If your new car requires the same repair more than three times within this time frame, or if the defect could arguably cause injury or death and cannot be fixed in one attempted repair job, or if it spends more than 30 total calendar days in the shop as a result of the same defect, then your car is considered a lemon.
If you have altered your car in any way since you purchased it, be it via customization, abuse, or neglect, you may no longer qualify for protection under lemon laws.

How to pursue your lemon law rights in Oregon

If your car suffers a breakdown within the aforementioned time period, be sure to contact your manufacturer. They must be given the opportunity to fix the defect before any arbitration can take place or any lawsuits can be filed.
Keep good records: If you are looking to pursue your lemon law rights in Oregon, make sure that you keep and make copies of all records pertaining to your car and the repairs done for the defect.
Don’t take your vehicle to private mechanics: All repairs must be handled by the manufacturer, or one of their approved and certified mechanics, rather than an independent mechanic or shop, so that manufacturers cannot dispute the work later on. Include pictures and videos of the defect whenever you can.
Keep in mind, however, that this won’t guarantee you a victory if you pursue a claim. Manufacturers may argue that they were not given “reasonable attempts” to fix the problem and refuse to refund or replace your car.
Hire legal counsel: If you opt to pursue a claim or file a lawsuit in either case, legal counsel that specializes in lemon laws is invaluable. The manufacturers will have legal representation on their side that understands the complexity of the legal process, and it’s vital that you have the same.
Consider arbitration: Before taking the case to trial, we recommend that you consider arbitration. Almost all manufacturers prefer arbitration, which is free and typically faster than going through the complexities and expenses of a court case.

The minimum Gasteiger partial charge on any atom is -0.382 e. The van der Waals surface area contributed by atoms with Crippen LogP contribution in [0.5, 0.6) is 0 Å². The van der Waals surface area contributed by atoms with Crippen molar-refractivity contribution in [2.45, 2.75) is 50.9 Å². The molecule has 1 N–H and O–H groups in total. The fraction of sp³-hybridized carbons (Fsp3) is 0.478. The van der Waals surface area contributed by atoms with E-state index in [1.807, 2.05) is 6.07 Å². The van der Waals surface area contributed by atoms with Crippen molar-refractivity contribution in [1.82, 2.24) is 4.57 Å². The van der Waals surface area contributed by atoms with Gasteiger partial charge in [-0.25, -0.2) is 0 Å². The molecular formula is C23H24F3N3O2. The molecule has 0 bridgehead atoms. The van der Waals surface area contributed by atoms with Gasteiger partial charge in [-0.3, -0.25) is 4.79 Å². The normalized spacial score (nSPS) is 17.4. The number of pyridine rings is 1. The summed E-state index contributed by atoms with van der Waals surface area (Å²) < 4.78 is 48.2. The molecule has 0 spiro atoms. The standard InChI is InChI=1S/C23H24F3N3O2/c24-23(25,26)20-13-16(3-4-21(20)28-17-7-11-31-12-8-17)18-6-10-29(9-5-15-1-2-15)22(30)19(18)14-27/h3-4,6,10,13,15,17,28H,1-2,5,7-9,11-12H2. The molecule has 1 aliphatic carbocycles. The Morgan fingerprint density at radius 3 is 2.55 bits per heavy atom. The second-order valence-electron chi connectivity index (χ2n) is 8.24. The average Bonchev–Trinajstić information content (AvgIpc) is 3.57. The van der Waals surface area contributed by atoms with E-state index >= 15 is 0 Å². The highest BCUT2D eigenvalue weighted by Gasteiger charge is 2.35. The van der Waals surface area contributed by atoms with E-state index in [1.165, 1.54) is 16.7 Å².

Oregon is an unusual state in that it does not require arbitration before filing a lawsuit, and leaves the matter to the discretion of the manufacturers. Even in this case, arbitration is recommended.
Key Takeaway Oregon does not require arbitration before taking a lemon law case to trial. But arbitration is still advised.

Lemon law tips

A few things to keep in mind:
  • If you modify your vehicle in any way, whether by customization, neglect, abuse, or misuse, lemon laws will no longer apply to your car.
  • All repairs should be made through the manufacturer or dealership, or by repair facilities that the dealer has authorized. Keep all of the records of these repairs.
  • Keep your terminology consistent. If you initially referred to the defect as the car “stalling,” for example, keep referring to it as “stalling.” Don’t change how you refer to the problem, or a manufacturer can argue that the issue does not need to be fixed repeatedly, which is not covered by the lemon law.
  • Lemon laws can vary from state to state, including their requirements. If your situation is not covered by the lemon laws in your state, you may still be protected by the Federal Magnuson-Moss Warranty Act. Talk to an appropriate attorney to find out your options.